Dean Forbes is CEO of travel and expense system provider KDS.
Since the announcement I have been asked to comment on what this means for the T&E industry, KDS and Concur. So far I have resisted officially commenting for a variety of reasons, but feel now that the dust has begun to settle it's appropriate to respond in one shot to the many requests. Hence this blog.
SAP's acquisition of Concur is great for the T&E tech sector and it's great for Concur founders and shareholders. This fairly bold move by SAP proves what many of us believe__T&E is a critical business process where the investments to control this process and associated spend will continue to increase. For shareholders the value premium would have shown a nice return for just about every single investor and in particular those employees who have held the stock for a long time. As an entrepreneur in this space, I tip my hat to the achievement of the Singh brothers in creating a high-value, market-leading company.
The second question people ask is, what this means for the KDS relationship with SAP? The answer is: 'no real change.' We can imagine that in time SAP and Concur will build some technical synergies on the back end; this will make Concur a more natural choice for organizations committed to SAP wall to wall. But for customers who recognize that T&E is not a generalist category, that it takes focus to be brilliant in amassing geographically relevant content, full integration with TMCs, and neutral interoperability with any ERP solutions, KDS (and similarly independent and innovative companies) will continue to be the preferred choice.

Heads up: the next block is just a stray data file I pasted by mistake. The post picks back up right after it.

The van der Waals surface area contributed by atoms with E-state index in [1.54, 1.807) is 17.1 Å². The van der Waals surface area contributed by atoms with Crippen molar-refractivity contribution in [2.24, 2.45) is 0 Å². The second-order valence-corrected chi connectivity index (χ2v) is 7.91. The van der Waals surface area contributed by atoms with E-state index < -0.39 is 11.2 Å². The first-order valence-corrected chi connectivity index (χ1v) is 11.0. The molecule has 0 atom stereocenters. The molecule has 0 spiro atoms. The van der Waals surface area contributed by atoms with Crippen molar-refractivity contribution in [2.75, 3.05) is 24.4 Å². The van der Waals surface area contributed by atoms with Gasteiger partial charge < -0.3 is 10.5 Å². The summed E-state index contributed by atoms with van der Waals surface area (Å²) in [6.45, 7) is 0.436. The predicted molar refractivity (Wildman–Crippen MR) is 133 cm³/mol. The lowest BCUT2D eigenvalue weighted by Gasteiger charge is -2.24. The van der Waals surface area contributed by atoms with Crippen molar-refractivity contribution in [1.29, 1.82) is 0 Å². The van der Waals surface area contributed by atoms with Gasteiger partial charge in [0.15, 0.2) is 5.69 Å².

Which brings me to the products. I, like the majority of the world, have no idea what this means for the mid- and long-term for the Concur products. What we do know is that super large companies struggle to innovate at pace. As a result Concur became a choice of the CFO and almost never the choice of the user on whom the solution was inflicted upon. The answer? They stopped innovating on the travel side of their solution and invented "open booking." SAP are perhaps the most non-innovative tech company behind only BlackBerry. I do not know what the combined entity will produce in terms of interesting products, but I do know that when two elephants mate you do not get a race horse.
The post was reprinted with permission from KDS. It originally appeared here.